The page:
posted by David Adams on Mon 16th Aug 2004 17:44 UTC

"Section 7"
The side of the story that's ignored is that there are two sides to the software industry: the producers and the consumers. In fact, the number of companies and individuals who use software vastly outnumber those that produce it. And there are two sides to corporate profit: revenues and expenses. The average corporation spends a huge amount of money, a significant percentage of its IT budget, on software licensing.

Take a look at the largest companies in the world. Of them, only Microsoft makes the majority of its money from software licensing. A handful of them, IBM, HP, Siemens, Hitachi, Motorola, Lockheed, Intel, make some of their money from software sales, generally a small part. A few, like Wal-Mart and Best Buy make a small portion of their revenue from retail sales of software. So the vast majority of large global companies consume software rather than produce it. Same goes for small businesses. And let's not forget governments and academic and research institutions, some of the other largest consumers of software. When looked at it from this angle, if the cost of software is driven down by competition from open source, and thus a major cost of doing business is reduced for global industry, will it be a net gain or net loss to the economy?

And the cost savings can come in unexpected places. A large corporation that I know of replaced thousands of Sun/Solaris servers with inexpensive Intel/Linux ones and ended up saving $250,000 per year -- in electricity -- on top of millions of dollars in licensing fees. Where did that money go? Did it disappear into the ether? Well, Sun Microsystems (and the power company) probably thinks it did, but in fact, instead of going to Sun, it went to pay salaries, to fund new projects, and back to the shareholders in dividends and a kick in the stock price due to greater profits. In other words, it went right into the economy. Every dollar not spent on software licenses is spent on something else.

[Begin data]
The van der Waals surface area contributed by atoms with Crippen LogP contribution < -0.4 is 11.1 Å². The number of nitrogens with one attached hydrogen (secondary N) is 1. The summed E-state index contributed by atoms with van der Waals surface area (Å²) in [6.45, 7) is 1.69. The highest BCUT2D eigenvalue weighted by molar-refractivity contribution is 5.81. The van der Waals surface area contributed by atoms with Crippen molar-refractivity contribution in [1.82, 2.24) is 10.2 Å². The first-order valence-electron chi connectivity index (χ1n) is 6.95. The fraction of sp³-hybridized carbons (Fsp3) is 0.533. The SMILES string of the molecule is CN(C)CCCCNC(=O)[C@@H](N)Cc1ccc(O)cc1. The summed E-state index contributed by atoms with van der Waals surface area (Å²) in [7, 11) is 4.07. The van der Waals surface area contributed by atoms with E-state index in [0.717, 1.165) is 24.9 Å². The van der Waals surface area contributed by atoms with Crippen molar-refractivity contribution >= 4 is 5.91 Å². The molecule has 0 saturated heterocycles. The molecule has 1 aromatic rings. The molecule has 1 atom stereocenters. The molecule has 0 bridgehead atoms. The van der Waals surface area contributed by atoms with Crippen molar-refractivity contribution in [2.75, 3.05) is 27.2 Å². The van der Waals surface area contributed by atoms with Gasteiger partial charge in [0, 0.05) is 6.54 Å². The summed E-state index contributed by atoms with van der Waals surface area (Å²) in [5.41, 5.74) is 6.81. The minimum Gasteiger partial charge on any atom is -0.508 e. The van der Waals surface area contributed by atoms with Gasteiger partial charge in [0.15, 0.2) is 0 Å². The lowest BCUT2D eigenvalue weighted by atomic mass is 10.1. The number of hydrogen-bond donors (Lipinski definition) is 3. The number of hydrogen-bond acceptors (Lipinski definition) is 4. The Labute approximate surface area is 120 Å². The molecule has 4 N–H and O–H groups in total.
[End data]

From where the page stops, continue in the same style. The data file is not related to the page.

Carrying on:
And economics is not a zero-sum game. Money can be spent in ways in which its positive impact on the economy is greater or lesser. If a firm spends $25 million developing a software product that never achieves widespread use and never makes much of an impact (and a huge proportion of commercial software projects fall into this category), the only positive impact on the economy will be the transfer of funds from company coffers to general circulation (and taxes) via the salaries of the employees involved.

On the other hand, if a useful piece of software becomes available at little or no cost to many companies, especially to companies that otherwise would not have been able to afford such software, it can give a major boost to that company's productivity. In that case, even if no money was spent, all those companies increased their efficiency and revenues. Increased productivity and decreased expenses can have a massive effect on a company's bottom line.

Table of contents
  1. "Section 1"
  2. "Section 2"
  3. "Section 3"
  4. "Section 4"
  5. "Section 5"
  6. "Section 6"
  7. "Section 7"
  8. "Section 8"
  9. "Section 9"
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